Second-generation immigrants in the United States are individuals born and raised in the United States who have at least one foreign born parent. Although the term is an oxymoron which is often used ambiguously, this definition is cited by major research centers including the United States Census Bureau and the Pew Research Center.
As the Fourteenth Amendment to the United States Constitution guarantees citizenship to any individual born in the U.S. who is also subject to the jurisdiction of the U.S., second-generation Americans are currently granted U.S. citizenship by birth. However, political debate over repealing this right has increased in recent years. Advocates of this motion claim that this right attracts unauthorized immigration to the U.S. The repeal of birthright citizenship would have the greatest impact on second-generation Americans who are Mexican Americans, as Mexico is the country of origin for the majority of undocumented immigrants in the U.S.
The growing presence of first-generation immigrants in the U.S. has led to a growth in the percentage of the population that can be categorized as second-generation Americans. This is due to immigrants being more likely than native born adults to have children. In 2009, immigrants, both legal and unauthorized, were the parents of 23% of all children in the U.S. The process by which second-generation immigrants undergo assimilation into U.S. society affects their economic successes and educational attainments, with the general trend being an improvement in earnings and education relative to the parental generation. Second-generation Americans have an increasingly important impact on the national labor force and ethnic makeup.
In 2009, 33 million people in the United States were second-generation immigrants, representing 11% of the national population. There are significant differences in income and education levels between the second generation immigrant population and the first generation immigrant population in the United States. Second-generation immigrants are doing better overall and are assimilating more successfully into U.S. society.
In comparison to first generation immigrants, second-generation immigrants are more likely to achieve higher earnings. In 2008, the median annual earnings for second-generation immigrants were $42,297 while the median annual earnings for first generation immigrants were $32,631. In the same year, the U.S. Census Bureau found that second-generation immigrants had higher earnings overall, with 42% of the second generation immigrant population earning above $50,000 compared to just 31% of the first generation immigrant population. Second-generation immigrants are also less likely to live in poverty relative to their first generation counterparts.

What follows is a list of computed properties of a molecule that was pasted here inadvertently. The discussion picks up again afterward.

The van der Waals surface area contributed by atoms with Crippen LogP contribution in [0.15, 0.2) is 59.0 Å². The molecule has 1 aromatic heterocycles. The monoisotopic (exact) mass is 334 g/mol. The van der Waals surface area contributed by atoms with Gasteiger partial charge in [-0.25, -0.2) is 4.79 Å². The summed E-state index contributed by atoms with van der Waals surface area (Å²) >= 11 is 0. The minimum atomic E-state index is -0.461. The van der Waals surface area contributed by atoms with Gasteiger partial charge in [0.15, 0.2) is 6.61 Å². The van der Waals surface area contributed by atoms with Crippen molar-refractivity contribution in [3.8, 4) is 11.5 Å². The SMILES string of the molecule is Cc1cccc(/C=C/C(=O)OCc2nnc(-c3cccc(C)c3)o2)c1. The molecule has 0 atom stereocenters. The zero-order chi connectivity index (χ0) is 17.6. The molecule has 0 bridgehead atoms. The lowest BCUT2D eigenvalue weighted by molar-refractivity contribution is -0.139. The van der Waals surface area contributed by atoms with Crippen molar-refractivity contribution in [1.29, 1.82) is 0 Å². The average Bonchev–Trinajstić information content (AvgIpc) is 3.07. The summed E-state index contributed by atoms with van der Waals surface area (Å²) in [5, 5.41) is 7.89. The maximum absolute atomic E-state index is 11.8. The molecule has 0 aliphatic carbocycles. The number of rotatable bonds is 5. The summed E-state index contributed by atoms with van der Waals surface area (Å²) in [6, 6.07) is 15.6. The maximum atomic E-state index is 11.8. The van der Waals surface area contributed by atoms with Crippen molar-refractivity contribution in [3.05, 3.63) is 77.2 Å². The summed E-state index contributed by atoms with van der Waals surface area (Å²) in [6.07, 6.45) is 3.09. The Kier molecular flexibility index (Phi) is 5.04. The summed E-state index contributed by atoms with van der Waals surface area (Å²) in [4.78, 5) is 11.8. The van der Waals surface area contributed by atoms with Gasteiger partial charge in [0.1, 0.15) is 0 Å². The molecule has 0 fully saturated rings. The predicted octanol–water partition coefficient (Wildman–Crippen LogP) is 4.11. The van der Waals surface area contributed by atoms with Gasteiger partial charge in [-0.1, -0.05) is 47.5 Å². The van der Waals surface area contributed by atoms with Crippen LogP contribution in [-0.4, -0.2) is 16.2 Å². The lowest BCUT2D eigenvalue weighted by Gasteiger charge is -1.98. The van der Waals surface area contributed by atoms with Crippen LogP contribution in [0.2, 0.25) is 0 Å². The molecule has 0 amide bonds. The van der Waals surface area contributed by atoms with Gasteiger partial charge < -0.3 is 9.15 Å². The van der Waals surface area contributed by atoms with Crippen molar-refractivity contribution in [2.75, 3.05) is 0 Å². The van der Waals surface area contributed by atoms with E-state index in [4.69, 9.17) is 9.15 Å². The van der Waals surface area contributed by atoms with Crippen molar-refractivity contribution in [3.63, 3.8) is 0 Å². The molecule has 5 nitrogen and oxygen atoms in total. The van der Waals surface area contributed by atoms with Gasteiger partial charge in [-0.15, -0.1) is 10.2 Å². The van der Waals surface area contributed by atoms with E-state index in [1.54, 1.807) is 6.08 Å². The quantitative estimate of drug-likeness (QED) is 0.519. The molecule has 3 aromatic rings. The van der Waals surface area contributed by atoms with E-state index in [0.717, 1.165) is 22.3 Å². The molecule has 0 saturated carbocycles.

Second-generation immigrants are more educated compared to first generation immigrants, exceeding parental education in many instances. A greater percentage of second-generation immigrants have obtained a level of education beyond a high school diploma, with 59.2% having at least some college education in 2009. Also in 2009, 33% of the second generation immigrant population had a bachelor's degree. The following graph depicts the data collected by the U.S. Census Bureau on educational attainments for immigrant generations in the year 2009.
In earlier studies, migration is shown to be a risk factor in child development. On the contrary, many immigrant adolescents perform equally or even better than national adolescents, specifically in school. Reports have shown that immigrant adolescents earn better grades in school than their national contemporaries, despite their lower socio-economic status. However, as immigrant youth assimilate into United States culture, their developmental and educational outcomes become less optimal. This phenomenon is known as the Immigrant Paradox. There are a couple explanations for this phenomenon, first of all being the free public education system of the United States. For Latino immigrants, free access to education is a major factor in deciding to immigrate to the U.S. and once they arrive, they stress upon their children the importance to succeed academically in order to make their lives better. Another factor increasing the initial educational success of immigrants is the fact that many of them are bilingual. Native bilingualism allows immigrants a distinct advantage in the completion of composite tasks.